An ally is someone who uses their position of privilege in a non-marginalized group (here, that can refer to white cisgender people) to advocate for those in a marginalized group. Not someone who uses allyship to pat themselves on the back or posts to social media for validation.
Open your wallet & offer financial support
One of the best ways to be a true ally and advocate for the LGBTQ community is by donating financial support, either directly to LGBTQ people or organizations advocating on their behalf. Surveys have shown that LGBTQ people, on average, face enormous wage gaps and earn less than their straight and cisgender counterparts, due to a wide range of factors including systemic discrimination, workplace harassment and extreme poverty. Within the LGBTQ community, according to our allies at the National LGBTQ Task Force, women in same-sex couples earn significantly less than men in same-sex couples, and transgender people are four times more likely to have a household income of less than $10,000 a year.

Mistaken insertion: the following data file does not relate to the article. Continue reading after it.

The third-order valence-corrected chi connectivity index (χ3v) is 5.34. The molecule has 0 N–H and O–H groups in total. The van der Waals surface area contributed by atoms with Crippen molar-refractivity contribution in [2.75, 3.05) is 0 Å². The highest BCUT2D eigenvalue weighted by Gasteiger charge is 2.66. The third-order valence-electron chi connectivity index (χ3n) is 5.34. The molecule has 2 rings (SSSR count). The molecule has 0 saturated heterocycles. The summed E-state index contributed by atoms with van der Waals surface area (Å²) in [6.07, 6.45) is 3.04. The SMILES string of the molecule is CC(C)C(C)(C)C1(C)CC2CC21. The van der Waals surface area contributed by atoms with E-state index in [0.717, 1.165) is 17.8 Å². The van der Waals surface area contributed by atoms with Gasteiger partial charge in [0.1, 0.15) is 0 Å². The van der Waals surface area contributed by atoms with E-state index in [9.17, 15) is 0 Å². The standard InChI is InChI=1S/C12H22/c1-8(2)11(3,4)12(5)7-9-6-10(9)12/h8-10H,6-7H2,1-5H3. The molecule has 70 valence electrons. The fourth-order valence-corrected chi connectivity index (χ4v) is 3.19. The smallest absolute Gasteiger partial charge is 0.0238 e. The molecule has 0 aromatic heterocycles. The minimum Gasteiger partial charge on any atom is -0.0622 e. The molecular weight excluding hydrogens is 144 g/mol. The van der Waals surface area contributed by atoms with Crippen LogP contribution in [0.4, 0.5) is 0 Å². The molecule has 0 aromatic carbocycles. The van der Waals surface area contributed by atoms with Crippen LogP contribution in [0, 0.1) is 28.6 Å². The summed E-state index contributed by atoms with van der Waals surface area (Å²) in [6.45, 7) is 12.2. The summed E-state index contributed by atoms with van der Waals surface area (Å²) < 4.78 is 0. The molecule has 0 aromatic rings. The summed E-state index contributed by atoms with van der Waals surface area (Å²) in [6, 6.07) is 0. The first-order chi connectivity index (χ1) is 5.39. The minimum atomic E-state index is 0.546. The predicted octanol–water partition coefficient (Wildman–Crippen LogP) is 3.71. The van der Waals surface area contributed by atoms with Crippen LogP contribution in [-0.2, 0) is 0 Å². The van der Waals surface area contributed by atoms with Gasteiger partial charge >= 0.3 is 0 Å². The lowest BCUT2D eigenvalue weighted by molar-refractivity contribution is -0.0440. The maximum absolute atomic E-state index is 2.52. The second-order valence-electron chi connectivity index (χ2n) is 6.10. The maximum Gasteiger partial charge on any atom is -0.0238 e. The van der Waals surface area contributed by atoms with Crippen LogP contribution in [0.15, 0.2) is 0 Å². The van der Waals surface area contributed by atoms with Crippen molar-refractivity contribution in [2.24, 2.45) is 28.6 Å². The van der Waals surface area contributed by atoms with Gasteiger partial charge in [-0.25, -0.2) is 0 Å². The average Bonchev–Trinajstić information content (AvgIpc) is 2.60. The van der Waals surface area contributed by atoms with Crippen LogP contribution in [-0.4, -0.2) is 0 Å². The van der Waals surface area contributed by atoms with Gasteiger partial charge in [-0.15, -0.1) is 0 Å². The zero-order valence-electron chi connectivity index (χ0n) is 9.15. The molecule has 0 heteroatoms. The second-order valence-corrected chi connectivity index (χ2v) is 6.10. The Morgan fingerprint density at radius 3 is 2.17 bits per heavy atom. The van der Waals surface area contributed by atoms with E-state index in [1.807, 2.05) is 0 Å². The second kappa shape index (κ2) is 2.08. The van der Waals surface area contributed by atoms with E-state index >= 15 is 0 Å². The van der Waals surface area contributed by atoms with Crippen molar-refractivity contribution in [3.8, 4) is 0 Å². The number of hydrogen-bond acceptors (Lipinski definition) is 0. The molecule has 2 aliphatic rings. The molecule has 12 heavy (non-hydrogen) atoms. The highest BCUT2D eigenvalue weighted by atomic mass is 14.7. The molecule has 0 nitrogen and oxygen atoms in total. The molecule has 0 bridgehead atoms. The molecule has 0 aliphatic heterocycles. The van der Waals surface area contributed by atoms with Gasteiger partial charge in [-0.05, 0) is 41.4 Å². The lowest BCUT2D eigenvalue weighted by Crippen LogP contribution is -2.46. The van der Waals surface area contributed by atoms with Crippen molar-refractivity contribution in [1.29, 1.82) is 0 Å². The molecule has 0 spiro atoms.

Hashtags like #TransCrowdFund can help plug you into ways to directly donate, or you can make charitable gifts to CREDO-backed organizations like the Task Force, ACLU, Transgender Law Center, or the Trevor Project.
(For more than 30 years, CREDO has donated over $6 million to progressive groups fighting for LGBTQ rights. If you’d like to support these groups simply by using your mobile device, consider switching to CREDO Mobile. Already a CREDO Mobile customer? Refer your friends to CREDO and get a $100 bill credit for every friend you refer that joins!)
Be a Trans Ally
Transgender and gender nonconforming people have been subject to particularly harsh discrimination and violence, especially against Black transgender people. Just since the start of 2020, at least 14 Black trans and gender non-conforming people have been murdered which has sparked Black Trans Lives Matter protests after the murders of Dominique “Rem’Mie” Fells of Philadelphia and Riah Milton of Cincinnati last week.
Our friends at the ACLU have put together a quick video with three ways to be a trans ally, which include knowing the terminology, recognizing the humanity and knowing the issues.
The above list is by no means comprehensive. CREDO and many other organizations have compiled other ways to be a better LGBTQ ally. Here are some links for additional reading:
- Read our CREDO Tip from this February on being a better LGTBQ ally